Jonathan Keith Idema

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Jonathan Keith Idema, commonly referred to as Keith Idema, is a former U.S. soldier who was sentenced in September 2004 in an Afghan court to a ten-year prison term.

Idema was convicted on "charges of entering the country illegally, running a private prison, and torture. Idema had been accused of operating a detention–cum–interrogation center in concert with another former U.S. soldier and a TV cameraman, who were sentenced alongside him the same day." [1]

Writing in the Columbia Journalism Review (CJR), Mariah Blake described Idema as "a self-proclaimed terror-fighter who has served time for fraud, Idema took a willing media by storm, glorifying his own exploits, padding his bank account, and providing dubious information to the American public." [2]

Idema in Afghanistan

In early July 2004 the US military command issued a media advisory disavowing any relationship with Idema. "U.S. citizen Jonathan K. Idema has allegedly represented himself as an American government and/or military official. The public should be aware that Idema does not represent the American government and we do not employ him." [3]

Before his arrest Idema sold video footage and still photos to a range of media outlets which he said was of Al Qaeda training camps in Afghanistan. Some media outlets were deterred from using the tapes by the cost - Idema sought to auction them off for over $150,000. CNN declined to bid for the tapes on the basis of Idema's past record.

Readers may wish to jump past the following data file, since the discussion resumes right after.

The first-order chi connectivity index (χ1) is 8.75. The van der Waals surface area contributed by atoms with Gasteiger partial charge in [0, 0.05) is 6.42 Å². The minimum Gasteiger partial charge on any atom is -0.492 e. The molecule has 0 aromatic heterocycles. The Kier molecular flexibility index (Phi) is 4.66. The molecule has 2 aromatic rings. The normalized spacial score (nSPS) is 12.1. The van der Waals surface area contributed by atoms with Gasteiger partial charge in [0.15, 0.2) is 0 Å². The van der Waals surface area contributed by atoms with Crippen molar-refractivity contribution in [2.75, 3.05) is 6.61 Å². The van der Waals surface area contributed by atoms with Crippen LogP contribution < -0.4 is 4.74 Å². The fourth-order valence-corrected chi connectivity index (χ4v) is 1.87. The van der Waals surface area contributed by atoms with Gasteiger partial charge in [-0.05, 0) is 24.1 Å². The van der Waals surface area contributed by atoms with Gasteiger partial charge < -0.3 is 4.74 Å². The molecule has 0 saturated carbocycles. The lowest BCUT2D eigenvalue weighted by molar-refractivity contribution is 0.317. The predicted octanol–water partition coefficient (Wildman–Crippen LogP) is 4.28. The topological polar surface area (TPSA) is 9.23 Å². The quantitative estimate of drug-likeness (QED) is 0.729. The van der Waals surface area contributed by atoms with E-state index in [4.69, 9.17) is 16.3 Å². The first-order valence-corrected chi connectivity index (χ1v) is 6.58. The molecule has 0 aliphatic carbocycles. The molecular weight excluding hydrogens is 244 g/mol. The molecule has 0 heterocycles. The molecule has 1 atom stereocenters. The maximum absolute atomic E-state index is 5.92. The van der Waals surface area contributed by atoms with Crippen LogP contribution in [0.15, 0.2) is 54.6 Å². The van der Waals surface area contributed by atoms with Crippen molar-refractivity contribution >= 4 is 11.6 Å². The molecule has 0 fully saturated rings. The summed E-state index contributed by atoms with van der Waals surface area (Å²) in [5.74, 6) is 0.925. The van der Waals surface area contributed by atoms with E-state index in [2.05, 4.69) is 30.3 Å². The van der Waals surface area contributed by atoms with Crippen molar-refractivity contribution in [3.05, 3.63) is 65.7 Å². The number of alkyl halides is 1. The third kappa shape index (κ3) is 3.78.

The CJR reported that the "ABC, MSNBC, NBC, and the BBC subsequently paid thousands of dollars to air the training-camp footage, according to Idema’s bank records." [4] Idema's explanations of how he obtained the videos vary from having bought them to having found some of them in the house of the training camp commander and obtained others from captured soldiers.

Writing in the New York Metro, Stacy Sullivan wrote that after CBS aired some of the material from the tapes "Special Forces soldiers, other journalists, and Army Intelligence immediately questioned the tapes’ authenticity." [5]

CBS told Sullivan that the network "showed the tape to three former British Special Forces officers, who verified the tactics being practiced in the video were consistent with those of Al Qaeda, and to a top U.S. military official in Afghanistan, who told us that, in his opinion, the video was authentic." [6]

Other journalists also insist that the tapes are authentic. Eric Campbell, a journalist with the Australian Broadcasting Corporation, wrote of "the logistical impossibility of them being faked either while the village was under Taliban control or after the Taliban and their Arab allies fled."

Campbell challenges the assessment of Tracy-Paul Warrington who told the CJR the tapes were forgeries. Warrington should, Campbell wrote in response to another media outlet, "be asked whether he had considered the logistical impossibility of an American filming a staged video with Arab extras in a village under Taliban control." [7]

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